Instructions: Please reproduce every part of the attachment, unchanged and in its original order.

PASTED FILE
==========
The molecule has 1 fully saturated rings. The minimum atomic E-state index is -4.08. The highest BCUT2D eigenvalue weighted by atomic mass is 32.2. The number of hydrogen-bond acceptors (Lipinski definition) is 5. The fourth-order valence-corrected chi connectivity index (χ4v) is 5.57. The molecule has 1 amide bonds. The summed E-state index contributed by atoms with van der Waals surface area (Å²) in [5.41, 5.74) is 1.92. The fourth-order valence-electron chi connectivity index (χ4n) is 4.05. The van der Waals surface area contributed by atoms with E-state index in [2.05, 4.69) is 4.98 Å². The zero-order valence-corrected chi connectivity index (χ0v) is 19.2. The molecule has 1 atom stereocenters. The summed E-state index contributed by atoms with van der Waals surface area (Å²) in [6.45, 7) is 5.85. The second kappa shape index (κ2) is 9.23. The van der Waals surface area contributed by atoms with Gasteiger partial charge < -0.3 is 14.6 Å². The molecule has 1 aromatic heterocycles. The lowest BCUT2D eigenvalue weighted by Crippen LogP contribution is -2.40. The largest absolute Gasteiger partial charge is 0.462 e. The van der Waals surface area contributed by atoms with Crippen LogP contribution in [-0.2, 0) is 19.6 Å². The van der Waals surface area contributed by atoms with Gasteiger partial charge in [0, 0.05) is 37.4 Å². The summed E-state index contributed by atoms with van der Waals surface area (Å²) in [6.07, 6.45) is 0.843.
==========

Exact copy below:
The molecule has 1 fully saturated rings. The minimum atomic E-state index is -4.08. The highest BCUT2D eigenvalue weighted by atomic mass is 32.2. The number of hydrogen-bond acceptors (Lipinski definition) is 5. The fourth-order valence-corrected chi connectivity index (χ4v) is 5.57. The molecule has 1 amide bonds. The summed E-state index contributed by atoms with van der Waals surface area (Å²) in [5.41, 5.74) is 1.92. The fourth-order valence-electron chi connectivity index (χ4n) is 4.05. The van der Waals surface area contributed by atoms with E-state index in [2.05, 4.69) is 4.98 Å². The zero-order valence-corrected chi connectivity index (χ0v) is 19.2. The molecule has 1 atom stereocenters. The summed E-state index contributed by atoms with van der Waals surface area (Å²) in [6.45, 7) is 5.85. The second kappa shape index (κ2) is 9.23. The van der Waals surface area contributed by atoms with Gasteiger partial charge < -0.3 is 14.6 Å². The molecule has 1 aromatic heterocycles. The lowest BCUT2D eigenvalue weighted by Crippen LogP contribution is -2.40. The largest absolute Gasteiger partial charge is 0.462 e. The van der Waals surface area contributed by atoms with Crippen LogP contribution in [-0.2, 0) is 19.6 Å². The van der Waals surface area contributed by atoms with Gasteiger partial charge in [0, 0.05) is 37.4 Å². The summed E-state index contributed by atoms with van der Waals surface area (Å²) in [6.07, 6.45) is 0.843.